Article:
You may be an intelligent and highly skilled executive but, without emotional intelligence, your leadership career is doomed to failure. According to Daniel Goleman, whose research popularised the term, emotional intelligence accounts for nearly 90% of what sets high performers apart from others with similar experience, knowledge and technical skills.
Emotional intelligence is the ‘oil’ that smooths the inner workings of relationships, helping you successfully coach teams, manage stress, deliver feedback and collaborate with others.
The good news is – emotional intelligence is not innate. It can be learned. Here’s how to improve your emotional intelligence to get ahead in your career.
Self-awareness is your ability to know your own strengths and weaknesses, recognise your emotions and understand the impact they have on your and your team’s performance.
Take a moment of ruthless self-reflection. Ask yourself honestly:
- Are you quick to judge or anger – or are people comfortable bringing you bad news?
- Do you shoot from the hip – or do you think before you speak or act?
- Do you have double standards – or do you model the behaviour you expect from your team?
- Are you naturally defensive – or do you seek alternative views and welcome criticism?
- Do you know you’re always right – or are you willing to change your opinion or standpoint when presented with new facts or a better idea?
Think about your need for praise and recognition. It’s OK to enjoy being rewarded for your accomplishments but, for emotionally intelligent people, the inner confidence of knowing you’ve done a good job is reward enough.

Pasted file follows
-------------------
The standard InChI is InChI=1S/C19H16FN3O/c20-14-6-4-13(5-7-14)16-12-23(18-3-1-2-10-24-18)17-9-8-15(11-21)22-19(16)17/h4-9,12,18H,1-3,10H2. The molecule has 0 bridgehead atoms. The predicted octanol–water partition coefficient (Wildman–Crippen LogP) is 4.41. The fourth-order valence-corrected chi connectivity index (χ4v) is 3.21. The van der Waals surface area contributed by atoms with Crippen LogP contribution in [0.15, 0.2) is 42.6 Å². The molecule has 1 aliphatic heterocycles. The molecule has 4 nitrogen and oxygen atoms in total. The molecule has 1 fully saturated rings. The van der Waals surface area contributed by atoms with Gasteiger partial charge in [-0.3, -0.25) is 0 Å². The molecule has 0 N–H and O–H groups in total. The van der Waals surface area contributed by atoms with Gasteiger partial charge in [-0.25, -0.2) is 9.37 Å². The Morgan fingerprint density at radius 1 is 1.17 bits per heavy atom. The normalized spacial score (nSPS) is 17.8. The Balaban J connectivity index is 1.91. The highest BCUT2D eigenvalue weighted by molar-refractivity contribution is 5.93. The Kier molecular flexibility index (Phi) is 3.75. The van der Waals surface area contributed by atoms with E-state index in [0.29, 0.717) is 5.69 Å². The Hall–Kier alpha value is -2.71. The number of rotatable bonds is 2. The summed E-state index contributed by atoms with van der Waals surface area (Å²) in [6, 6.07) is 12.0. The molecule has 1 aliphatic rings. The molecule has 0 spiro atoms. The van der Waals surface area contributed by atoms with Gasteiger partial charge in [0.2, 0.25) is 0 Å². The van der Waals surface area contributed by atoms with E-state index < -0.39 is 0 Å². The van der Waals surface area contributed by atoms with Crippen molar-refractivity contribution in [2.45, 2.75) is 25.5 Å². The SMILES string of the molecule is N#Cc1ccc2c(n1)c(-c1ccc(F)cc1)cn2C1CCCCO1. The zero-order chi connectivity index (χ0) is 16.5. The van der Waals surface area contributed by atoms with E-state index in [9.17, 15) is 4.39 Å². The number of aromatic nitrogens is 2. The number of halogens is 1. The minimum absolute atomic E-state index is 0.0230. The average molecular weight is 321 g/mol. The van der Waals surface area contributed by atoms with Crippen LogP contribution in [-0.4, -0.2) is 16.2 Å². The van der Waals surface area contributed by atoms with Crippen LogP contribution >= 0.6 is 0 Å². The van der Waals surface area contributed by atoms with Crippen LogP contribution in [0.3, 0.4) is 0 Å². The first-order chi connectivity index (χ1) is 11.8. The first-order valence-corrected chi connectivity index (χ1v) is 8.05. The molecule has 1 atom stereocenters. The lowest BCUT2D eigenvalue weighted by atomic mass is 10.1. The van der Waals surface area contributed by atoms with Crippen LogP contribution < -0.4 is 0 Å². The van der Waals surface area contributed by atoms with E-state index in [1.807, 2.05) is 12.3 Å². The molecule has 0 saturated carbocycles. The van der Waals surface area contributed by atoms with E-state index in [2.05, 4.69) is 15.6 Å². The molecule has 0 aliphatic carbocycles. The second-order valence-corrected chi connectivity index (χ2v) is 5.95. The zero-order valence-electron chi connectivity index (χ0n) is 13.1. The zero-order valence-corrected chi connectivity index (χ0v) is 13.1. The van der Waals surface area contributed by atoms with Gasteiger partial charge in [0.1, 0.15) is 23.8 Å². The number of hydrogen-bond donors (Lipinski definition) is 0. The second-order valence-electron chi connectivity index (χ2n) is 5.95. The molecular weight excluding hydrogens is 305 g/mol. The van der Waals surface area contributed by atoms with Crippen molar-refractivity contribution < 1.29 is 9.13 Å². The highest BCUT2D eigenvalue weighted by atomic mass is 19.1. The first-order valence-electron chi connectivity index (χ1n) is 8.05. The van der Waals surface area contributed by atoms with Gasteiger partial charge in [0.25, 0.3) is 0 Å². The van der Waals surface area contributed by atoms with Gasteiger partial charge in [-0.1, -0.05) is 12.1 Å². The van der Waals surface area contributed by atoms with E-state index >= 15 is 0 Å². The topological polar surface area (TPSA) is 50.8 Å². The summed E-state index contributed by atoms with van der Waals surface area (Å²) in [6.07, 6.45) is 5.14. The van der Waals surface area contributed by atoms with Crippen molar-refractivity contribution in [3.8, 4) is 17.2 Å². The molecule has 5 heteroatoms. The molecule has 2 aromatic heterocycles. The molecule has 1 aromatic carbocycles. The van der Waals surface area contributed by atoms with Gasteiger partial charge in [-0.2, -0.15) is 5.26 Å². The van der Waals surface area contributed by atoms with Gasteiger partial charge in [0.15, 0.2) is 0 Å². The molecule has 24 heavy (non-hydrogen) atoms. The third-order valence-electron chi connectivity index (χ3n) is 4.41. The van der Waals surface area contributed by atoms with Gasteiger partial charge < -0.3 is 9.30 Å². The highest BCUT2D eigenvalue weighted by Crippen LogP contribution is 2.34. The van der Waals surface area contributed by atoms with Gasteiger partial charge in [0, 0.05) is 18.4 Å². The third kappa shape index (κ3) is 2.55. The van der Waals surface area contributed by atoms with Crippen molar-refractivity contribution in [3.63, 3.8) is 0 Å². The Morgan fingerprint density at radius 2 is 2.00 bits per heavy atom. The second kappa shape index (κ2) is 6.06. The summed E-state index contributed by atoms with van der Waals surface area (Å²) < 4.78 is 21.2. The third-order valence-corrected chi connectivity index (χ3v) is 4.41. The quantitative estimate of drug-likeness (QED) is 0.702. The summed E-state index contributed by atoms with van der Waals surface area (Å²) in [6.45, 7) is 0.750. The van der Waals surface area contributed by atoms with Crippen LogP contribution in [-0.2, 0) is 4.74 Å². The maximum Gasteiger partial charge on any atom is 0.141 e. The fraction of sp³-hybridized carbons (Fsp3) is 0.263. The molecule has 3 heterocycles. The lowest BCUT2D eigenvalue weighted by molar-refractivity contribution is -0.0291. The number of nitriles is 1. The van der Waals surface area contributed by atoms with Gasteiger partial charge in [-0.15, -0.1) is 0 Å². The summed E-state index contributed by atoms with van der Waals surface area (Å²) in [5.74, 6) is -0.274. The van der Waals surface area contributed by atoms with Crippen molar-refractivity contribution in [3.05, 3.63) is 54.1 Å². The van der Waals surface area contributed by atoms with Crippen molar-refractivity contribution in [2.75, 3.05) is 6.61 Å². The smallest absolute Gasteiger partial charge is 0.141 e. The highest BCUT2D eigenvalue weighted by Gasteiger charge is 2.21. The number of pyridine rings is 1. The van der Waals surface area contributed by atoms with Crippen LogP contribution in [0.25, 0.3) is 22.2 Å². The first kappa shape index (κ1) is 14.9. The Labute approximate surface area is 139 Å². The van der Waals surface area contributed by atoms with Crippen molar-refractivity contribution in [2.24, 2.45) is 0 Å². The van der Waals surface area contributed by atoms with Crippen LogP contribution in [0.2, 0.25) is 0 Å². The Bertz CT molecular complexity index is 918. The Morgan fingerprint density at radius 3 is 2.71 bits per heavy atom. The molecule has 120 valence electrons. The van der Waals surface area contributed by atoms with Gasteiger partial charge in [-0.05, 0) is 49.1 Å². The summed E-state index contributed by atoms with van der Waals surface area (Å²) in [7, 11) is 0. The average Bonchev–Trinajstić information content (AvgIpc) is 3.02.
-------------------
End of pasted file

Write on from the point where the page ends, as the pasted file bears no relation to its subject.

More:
The more in tune you are with your emotions, the easier it is to choose your responses when things go wrong. Before you speak, try to pause, breathe, collect yourself, and think about what your team will value from the way you’re reacting.
Reflect and review
Emotional intelligence relies on the ability to learn from your mistakes. That starts with admitting you make them! It’s OK for leaders to admit they don’t know or that they could have handled situations better. The key is to learn from disasters, take responsibility for your actions and do it differently next time.
Rise to the challenge
Nothing ever grows from a comfort zone. It’s the same with developing your emotional intelligence – sometimes you will have to deliberately test your limits. Be willing to put yourself in uncomfortable environments and situations where you must learn and don’t always get it right first time.
Keep an open mind. When someone says or does something you disagree with, rather than shutting them down – satisfy your curiosity. “That’s an interesting viewpoint. Tell me more. Why do you think that?”
Let people shine
Take responsibility when things go wrong but give others credit when projects succeed. Try to put team members in roles where they can shine and set people up for success.
Emotional intelligence matters – so it’s worth the effort
Emotional intelligence counts for twice as much as IQ and technical skills in determining your success.
Making the effort to improve in this critical leadership area will pay dividends in both your personal and professional relationships.